S100 proteins are released by damaged and/or activated cells, under conditions of cell stress. Due to this mechanism of liberation, S100 proteins are considered to be “damage-associated molecular pattern proteins (DAMPs)”, “endokines”, or “alarmins” [87][91]; referring to compounds that, after any cell damage/stress and/or activation of immune cells (such as neutrophils and macrophages) are released to the extracellular space, where they play a key role in the regulation of several immune and inflammatory processes [88][99]. Interestingly, the three calgranulins do not have the structural elements required for secretion via the classical endoplasmic reticulum and Golgi-dependent secretory pathway. Therefore, they are released by cells by necrosis or cell death and also utilize an active cytoskeleton-dependent non-classical secretion that is used by some cytokines after cell activation [89][100]. It is interesting to point out that this mechanism is different from other mediators of innate immunity that are also used as biomarkers of inflammation and innate response such as the acute phase proteins, which are produced mainly by the liver mediated by interleukins, after an inflammatory stimulus [90][101]. This could explain why in some cases DAMPs can provide information on cell lesions that do not correlate with other inflammatory markers such as interleukins or acute phase proteins [91][92][94,102]. Therefore, acute phase proteins and calgranulins could be considered biomarkers that could provide complementary information about inflammation and innate immunity.

2.2. Action 2

The released S100 molecules of Action 1 are able to activate immune cells, promoting cytokine production and the inflammatory response. This is achieved by binding and interacting with the PRRS which are present in these cells (such as TLRs and RAGE). Therefore, they can interact and activate receptors similar to those activated by pathogen-associated molecular patterns (PAMPs) [93][94][95][103,104,105]. Recently, it has been demonstrated that S100 proteins can interact directly with cytokines, and such interactions can affect the functioning of these cytokines [96][106]. Although there is not any data about the half-life for all S100 proteins, the biological half-life of S100B is approximately 30 min, being eliminated mainly by the kidneys [85]. If this finding is similar to other S100 proteins, it can be stated that any persistent elevation of S100 serum levels would indicate their continuous release from affected tissues or activated cells. In addition, potential alterations in renal function could reduce their excretion and produce increases in these proteins.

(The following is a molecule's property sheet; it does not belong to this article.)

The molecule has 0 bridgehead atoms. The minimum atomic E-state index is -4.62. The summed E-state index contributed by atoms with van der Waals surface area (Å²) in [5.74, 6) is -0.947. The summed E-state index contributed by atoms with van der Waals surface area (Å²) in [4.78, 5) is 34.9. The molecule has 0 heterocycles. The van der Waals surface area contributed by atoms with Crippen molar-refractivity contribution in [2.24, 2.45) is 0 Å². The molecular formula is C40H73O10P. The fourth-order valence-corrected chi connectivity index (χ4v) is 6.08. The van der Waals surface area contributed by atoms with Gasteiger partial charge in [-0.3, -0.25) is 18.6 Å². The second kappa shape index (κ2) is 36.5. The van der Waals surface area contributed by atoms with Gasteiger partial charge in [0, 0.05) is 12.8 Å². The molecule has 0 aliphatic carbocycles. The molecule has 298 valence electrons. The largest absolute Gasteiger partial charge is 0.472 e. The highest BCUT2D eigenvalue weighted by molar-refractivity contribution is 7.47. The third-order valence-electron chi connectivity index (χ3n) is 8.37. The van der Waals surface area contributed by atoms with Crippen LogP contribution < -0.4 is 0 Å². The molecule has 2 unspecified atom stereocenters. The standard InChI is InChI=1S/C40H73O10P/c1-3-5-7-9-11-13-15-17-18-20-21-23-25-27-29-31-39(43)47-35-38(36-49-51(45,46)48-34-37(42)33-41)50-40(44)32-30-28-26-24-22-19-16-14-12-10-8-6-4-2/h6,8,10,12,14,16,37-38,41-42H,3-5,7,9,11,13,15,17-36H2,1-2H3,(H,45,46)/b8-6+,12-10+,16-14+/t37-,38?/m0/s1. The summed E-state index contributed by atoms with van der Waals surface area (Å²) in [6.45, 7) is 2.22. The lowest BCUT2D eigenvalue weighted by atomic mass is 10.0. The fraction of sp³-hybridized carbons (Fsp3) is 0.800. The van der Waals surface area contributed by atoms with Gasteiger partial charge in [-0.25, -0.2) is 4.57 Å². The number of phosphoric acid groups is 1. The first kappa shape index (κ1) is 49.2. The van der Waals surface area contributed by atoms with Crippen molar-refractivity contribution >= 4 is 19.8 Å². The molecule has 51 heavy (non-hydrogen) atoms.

3. Measurement

Usually, S100 proteins in humans are measured with immunological assays using specific antibodies and ELISA formats. These assays can be commercially available [97][98][87,107] or developed in-house [99][98]. In the case of calprotectin, in addition to ELISAs, it can be measured with automated turbidimetric immunoassays, obtainable from various suppliers and run on clinical biochemistry analyzers [100][101][108,109], with the advantages that the automation can have in clinical routine settings, such as higher precision and sample throughput. These proteins can be measured in different sample types such as serum [102][110], feces [103][111], saliva [98][104][107,112], urine [105][113], or bronchoalveolar lavage fluid (BALF) [106][114]. As an example, in a report that studied serum, saliva, and urine in systemic lupus erythematosus in humans, the measurement of S100A8 showed good diagnostic ability in all sample types [97][87]. High-performance liquid chromatography coupled with electrospray ionization mass spectrometry has been used to simultaneously analyze several S100 proteins and their posttranslational modifications, complexes, and isoforms. This technique was able to identify in saliva different isoforms of S100 proteins, such as four isoforms of S100A8/S100A9 and two isoforms of S100A12 [107][108][115,116]. In addition, top-down and bottom-up proteomics detected S100A8 and A9 in different circulating complexes and proteoforms, which discriminated between survivors and non-survivors in septic shock patients [109][117]. In animals, species-specific assays have been used in different species such as dogs for the measurement of S100A8/A9 [92][102] and S100A12 [110][118] and cats for S100A12 [111][119]. In addition, a human turbidimetric immunoassay has been validated for the measurement of calprotectin in the saliva of pigs [112][120] and horses [113][121], and also in feces of dogs and cats [114][122] and pigs [115][123]. Therefore, there is the possibility of using heterologous immunoassays for the measurement of calprotectin, as used for other analytes such as acute phase proteins [116][124], providing the necessary analytical validation has been undertaken.